Example of an ESB
Example of an ESB

Now look at the particular use-case of salesman who just entered the data for a new order, on his laptop in the offices of the customer. The order can be printed and sent by mail - or in a PDF-format by e-mail - together with service contracts etc.

His laptop shows a web application in a browser, his browser connects to the application running on a server of his company, the application is plugged into the ESB and uses the "Printing Service" to generate and send the documents to the customer.

2.2. Consumer

Example of an ESB - Consumer
Example of an ESB - Consumer

Consumer in this context means "consumer of the provided services".

The user hits a button in his web browser, a JSP is invoked, and this uses the ESB to send a message to the printing service, typically the payload of that message would be XML in a format favored by that web application. This message is the green one in the illustration.

An important difference with a basic, plain SOA is that our web application does not need to know about the actual format used by the service, it still has to send sufficient data though. It does not need to know about the location of the server that hosts the service, only about how to contact the ESB. Even if the application uses a multitude of services on different hosts, it only needs to know one address: that of the ESB.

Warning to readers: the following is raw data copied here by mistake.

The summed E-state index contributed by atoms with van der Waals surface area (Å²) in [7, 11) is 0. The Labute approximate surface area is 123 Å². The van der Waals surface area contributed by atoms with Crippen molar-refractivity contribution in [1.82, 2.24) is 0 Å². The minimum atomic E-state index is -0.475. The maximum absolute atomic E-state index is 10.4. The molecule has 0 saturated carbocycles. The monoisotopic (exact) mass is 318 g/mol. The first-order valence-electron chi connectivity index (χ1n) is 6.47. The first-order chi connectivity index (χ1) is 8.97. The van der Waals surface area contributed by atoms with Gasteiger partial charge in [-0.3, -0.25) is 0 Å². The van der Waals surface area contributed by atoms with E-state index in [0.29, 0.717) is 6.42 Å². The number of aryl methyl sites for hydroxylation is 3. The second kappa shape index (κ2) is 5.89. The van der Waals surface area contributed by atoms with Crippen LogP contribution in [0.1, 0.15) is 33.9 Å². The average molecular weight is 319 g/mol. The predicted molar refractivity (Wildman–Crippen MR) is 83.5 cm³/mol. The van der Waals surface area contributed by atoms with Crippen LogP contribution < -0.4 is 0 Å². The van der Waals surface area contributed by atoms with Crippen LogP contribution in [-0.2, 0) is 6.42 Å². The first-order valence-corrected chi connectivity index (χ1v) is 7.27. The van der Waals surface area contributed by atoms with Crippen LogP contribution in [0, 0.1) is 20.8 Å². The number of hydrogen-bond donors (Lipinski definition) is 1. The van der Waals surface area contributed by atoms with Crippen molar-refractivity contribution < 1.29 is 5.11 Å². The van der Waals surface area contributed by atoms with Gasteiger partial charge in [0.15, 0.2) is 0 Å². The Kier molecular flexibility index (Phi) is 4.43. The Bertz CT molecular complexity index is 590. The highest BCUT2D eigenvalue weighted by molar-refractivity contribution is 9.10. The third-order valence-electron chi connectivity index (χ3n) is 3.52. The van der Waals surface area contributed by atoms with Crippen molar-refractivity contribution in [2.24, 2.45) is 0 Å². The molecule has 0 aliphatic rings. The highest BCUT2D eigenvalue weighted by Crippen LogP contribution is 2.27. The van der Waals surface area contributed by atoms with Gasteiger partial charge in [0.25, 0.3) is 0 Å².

2.3. Provider

Example of an ESB - Provider
Example of an ESB - Provider

The Printing Service receives a message from the ESB to generate some documents, print them and send them by mail (more probably print them on a dedicated printer...). This message arrives as XML containg the necessary data to perform these tasks, in a format favored by that service , possibly a different format to the one that was sent initially. This message is the blue one in the illustration.

2.4. Functions

Example of an ESB - ESB Functions
Example of an ESB - ESB Functions

Our ESB receives the original message from the web application (Consumer), determines by the origin in what format it is. Extracts information about which kind of service is required and determines which service to use. Next, the ESB determines which format is expected by the concrete selected service, then transforms the incoming message (green) to the format of the service and invokes the service with the transformed message (blue).

This course of events shows some internal functions of our ESB: routing and mediation. A typical ESB might offer much more functions, but this will do for the moment. These functions are represented as the black boxes in the illustration.

Let's look a little more into the routing function. The consumer requests a service invocation with some data. But it only specifies what kind of service: "print". The ESB also offers a management console or application that allows for configuration of the routing (and mediation) function. You could introduce logical rules ("if application 'crm' requires printing, then select 'any PrintingService, version 123' on host 'SERVER002 or SERVER005'") or hard wire the routing information ("if application 'crm' requires printing, then select 'PrintingService001' on host 'SERVER002'").

The mediation function is often implemented using XSL-T , for each possible transformation, an XSL-T document must be provided so that an incoming message can be transformed into the format required by the invoked service. This XSL-T document is the red one in the illustration.